Some of these "right ways" of using data include finding the right patients for the right trial in a timely manner. Aggregated health data can enable researchers to determine which patients are good candidates for particular clinical trials or treatment protocols, said Mark Hulse, CIO at Moffitt Cancer Center. Moffitt's for-profit company M2Gen works with pharmaceutical companies to match patients with clinical trials.
The challenge is the need for a large patient pool because of the number of patients that end up being ineligible for trials due to pre-existing diseases or medications. The traditional process of accruing enough patients can take over a year. Big data saves time and money by providing the tools to more accurately match qualified patients to trials.
Moffitt is in discussions with other health centers to combine data and possibly set up a national research information exchange.
"This certainly isn't something one system can do effectively," Hulse said. "There aren't a sufficient number of patients in total. You need to combine data from many different institutions."
But combining data from multiple institutions presents its own set of challenges, mainly a lack of standard data formats and definitions across many data systems and sets, Griffin Vincent said. For example, when identifying a patient as male or female, one system might define this data field as "sex," while another might define it as "gender." The large amount of unstructured data also presents problems: discrete data fields can be mined much more easily than written notes.
Data that can advance clinical trials includes EHRs, practice management systems, payer databases, pharmacy databases and patient-reported data. The EHRs include all clinical data: diagnoses, procedures, labs, medications and adverse events. Practice management systems include scheduling and visit information, claims submissions and insurance information.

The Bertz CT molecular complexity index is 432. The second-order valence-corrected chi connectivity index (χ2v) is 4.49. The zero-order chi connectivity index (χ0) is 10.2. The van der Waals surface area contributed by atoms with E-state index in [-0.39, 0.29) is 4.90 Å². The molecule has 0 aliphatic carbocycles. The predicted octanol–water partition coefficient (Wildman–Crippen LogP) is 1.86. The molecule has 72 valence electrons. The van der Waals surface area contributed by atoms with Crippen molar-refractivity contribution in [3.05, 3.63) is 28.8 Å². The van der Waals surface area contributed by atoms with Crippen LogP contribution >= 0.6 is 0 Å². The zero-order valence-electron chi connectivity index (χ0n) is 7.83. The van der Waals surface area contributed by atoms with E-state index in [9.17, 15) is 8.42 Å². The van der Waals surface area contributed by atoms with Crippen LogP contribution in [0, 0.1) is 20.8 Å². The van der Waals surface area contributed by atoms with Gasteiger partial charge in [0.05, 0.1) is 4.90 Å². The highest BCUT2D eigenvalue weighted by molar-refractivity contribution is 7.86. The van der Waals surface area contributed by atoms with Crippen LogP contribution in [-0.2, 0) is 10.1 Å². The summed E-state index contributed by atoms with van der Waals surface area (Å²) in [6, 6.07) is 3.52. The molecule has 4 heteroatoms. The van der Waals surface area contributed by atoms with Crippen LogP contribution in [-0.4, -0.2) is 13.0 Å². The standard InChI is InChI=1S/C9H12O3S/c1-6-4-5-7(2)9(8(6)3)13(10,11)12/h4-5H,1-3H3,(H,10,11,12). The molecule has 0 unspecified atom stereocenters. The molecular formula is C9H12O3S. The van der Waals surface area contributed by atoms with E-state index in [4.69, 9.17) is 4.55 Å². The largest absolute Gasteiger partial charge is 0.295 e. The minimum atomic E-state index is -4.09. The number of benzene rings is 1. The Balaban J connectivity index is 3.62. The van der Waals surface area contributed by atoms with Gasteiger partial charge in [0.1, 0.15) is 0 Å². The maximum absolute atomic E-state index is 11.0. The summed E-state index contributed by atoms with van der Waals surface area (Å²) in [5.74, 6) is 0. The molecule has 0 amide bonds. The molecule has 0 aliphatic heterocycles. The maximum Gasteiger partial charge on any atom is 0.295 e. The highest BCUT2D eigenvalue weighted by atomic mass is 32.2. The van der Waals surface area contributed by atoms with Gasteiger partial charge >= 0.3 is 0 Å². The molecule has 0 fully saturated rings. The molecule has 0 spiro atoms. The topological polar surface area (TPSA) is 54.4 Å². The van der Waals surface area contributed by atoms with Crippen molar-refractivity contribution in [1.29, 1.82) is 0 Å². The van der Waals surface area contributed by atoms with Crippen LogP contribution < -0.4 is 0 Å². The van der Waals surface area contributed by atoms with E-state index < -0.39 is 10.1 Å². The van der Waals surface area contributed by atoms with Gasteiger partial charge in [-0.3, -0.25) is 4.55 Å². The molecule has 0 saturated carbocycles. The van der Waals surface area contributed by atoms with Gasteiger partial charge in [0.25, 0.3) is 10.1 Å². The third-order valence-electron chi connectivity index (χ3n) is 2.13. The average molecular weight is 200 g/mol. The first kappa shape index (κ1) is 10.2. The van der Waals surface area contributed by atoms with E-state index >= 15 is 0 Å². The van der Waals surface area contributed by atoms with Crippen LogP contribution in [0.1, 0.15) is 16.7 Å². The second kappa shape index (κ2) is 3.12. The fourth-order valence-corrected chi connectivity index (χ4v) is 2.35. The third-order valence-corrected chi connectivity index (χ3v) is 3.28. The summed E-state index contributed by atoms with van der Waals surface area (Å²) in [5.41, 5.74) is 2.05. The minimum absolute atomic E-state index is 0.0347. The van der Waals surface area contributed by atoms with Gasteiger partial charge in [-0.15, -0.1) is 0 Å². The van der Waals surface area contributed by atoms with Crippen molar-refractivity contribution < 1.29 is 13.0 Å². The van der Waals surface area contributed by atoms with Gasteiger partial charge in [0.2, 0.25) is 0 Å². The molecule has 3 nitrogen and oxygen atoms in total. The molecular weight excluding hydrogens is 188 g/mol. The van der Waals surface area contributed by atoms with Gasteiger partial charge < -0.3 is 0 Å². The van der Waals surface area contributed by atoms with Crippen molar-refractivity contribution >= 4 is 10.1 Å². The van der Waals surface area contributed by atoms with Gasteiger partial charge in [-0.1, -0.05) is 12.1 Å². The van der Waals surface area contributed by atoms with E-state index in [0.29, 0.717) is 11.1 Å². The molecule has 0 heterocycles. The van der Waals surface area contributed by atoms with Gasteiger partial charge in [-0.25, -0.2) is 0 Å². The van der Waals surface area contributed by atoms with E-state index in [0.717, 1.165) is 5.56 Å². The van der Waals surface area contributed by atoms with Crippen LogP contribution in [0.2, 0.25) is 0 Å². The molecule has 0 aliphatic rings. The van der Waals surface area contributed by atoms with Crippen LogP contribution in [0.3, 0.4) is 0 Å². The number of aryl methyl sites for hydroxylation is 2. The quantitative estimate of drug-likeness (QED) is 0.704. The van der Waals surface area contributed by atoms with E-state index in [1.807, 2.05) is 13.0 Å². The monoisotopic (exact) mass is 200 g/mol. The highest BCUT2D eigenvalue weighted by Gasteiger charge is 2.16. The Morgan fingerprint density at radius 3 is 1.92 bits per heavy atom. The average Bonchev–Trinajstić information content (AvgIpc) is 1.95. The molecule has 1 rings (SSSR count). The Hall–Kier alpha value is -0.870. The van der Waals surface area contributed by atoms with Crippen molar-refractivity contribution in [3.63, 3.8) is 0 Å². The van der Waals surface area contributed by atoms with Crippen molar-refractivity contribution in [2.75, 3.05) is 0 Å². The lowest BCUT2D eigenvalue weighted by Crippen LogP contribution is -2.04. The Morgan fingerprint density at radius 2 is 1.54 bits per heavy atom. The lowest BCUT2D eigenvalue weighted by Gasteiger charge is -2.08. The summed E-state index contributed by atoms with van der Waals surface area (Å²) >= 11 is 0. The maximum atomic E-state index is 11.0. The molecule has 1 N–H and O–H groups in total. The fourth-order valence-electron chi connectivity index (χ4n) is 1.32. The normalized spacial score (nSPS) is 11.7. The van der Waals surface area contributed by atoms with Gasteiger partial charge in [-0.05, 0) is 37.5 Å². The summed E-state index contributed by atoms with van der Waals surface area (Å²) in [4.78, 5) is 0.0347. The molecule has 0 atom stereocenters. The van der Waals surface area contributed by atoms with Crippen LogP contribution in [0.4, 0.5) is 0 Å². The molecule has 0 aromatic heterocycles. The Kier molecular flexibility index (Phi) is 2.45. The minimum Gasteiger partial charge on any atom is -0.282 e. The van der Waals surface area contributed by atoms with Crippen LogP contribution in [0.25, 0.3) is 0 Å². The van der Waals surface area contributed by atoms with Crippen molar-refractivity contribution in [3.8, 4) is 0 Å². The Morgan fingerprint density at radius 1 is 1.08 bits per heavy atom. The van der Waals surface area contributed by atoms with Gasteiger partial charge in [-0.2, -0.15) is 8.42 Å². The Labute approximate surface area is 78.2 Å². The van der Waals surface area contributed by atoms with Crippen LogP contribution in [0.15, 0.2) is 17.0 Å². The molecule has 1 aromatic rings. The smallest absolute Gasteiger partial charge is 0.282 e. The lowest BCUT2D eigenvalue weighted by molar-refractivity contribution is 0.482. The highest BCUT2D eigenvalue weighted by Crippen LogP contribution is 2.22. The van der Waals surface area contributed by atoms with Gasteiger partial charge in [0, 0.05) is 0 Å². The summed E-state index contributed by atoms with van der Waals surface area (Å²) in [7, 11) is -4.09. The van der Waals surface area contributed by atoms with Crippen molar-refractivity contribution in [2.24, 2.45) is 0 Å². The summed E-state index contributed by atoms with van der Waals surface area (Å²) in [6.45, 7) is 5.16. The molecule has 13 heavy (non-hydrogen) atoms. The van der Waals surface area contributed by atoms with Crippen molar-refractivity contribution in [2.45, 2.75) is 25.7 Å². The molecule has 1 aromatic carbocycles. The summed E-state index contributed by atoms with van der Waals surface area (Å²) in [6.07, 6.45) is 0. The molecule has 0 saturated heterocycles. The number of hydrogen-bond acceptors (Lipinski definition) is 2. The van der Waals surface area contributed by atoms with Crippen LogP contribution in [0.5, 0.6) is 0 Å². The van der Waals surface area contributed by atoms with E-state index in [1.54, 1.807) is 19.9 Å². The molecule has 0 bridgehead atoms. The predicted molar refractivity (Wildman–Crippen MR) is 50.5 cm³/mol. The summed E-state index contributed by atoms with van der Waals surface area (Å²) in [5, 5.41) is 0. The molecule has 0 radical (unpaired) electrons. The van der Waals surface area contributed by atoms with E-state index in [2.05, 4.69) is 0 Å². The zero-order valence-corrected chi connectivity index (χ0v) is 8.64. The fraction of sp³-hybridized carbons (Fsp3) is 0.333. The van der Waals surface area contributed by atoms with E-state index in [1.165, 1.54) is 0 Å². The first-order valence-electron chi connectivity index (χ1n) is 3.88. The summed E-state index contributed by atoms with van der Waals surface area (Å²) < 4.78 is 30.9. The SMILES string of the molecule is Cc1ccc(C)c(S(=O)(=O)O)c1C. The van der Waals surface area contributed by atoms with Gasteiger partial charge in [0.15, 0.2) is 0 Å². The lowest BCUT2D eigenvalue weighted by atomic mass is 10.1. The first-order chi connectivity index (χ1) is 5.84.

PatientPoint's partnership with Miami Children's has the potential to accelerate the recruitment, enrollment and retention of patients in clinical trials. Miami Children's has more than 200 ongoing clinical trials with multiple pharmaceutical companies as well as government-sponsored research. PatientPoint's technology can integrate diverse data sets to flag patients that have a high probability of qualifying for specific trials. It also uses e-signatures to obtain patient consent as approved by the Institutional Review Board, another time-saving measure.
But access to all of this data can get complicated.
"Getting the right approvals and consents to use the data from different sources for the research is complex but imperative to maintaining ethical and legal rights, and ensuring data privacy and security," Griffin Vincent said.
There is always room for improvement, but the use of big data in clinical trials is starting to transform the way trials are conducted.
"There's a lot of wasted time in clinical trials," Hulse said. "If we can mine the data in the right way, it's good on the patient side because it can get drugs to the market much faster, and it's good on the business side because it saves the pharmaceutical companies money."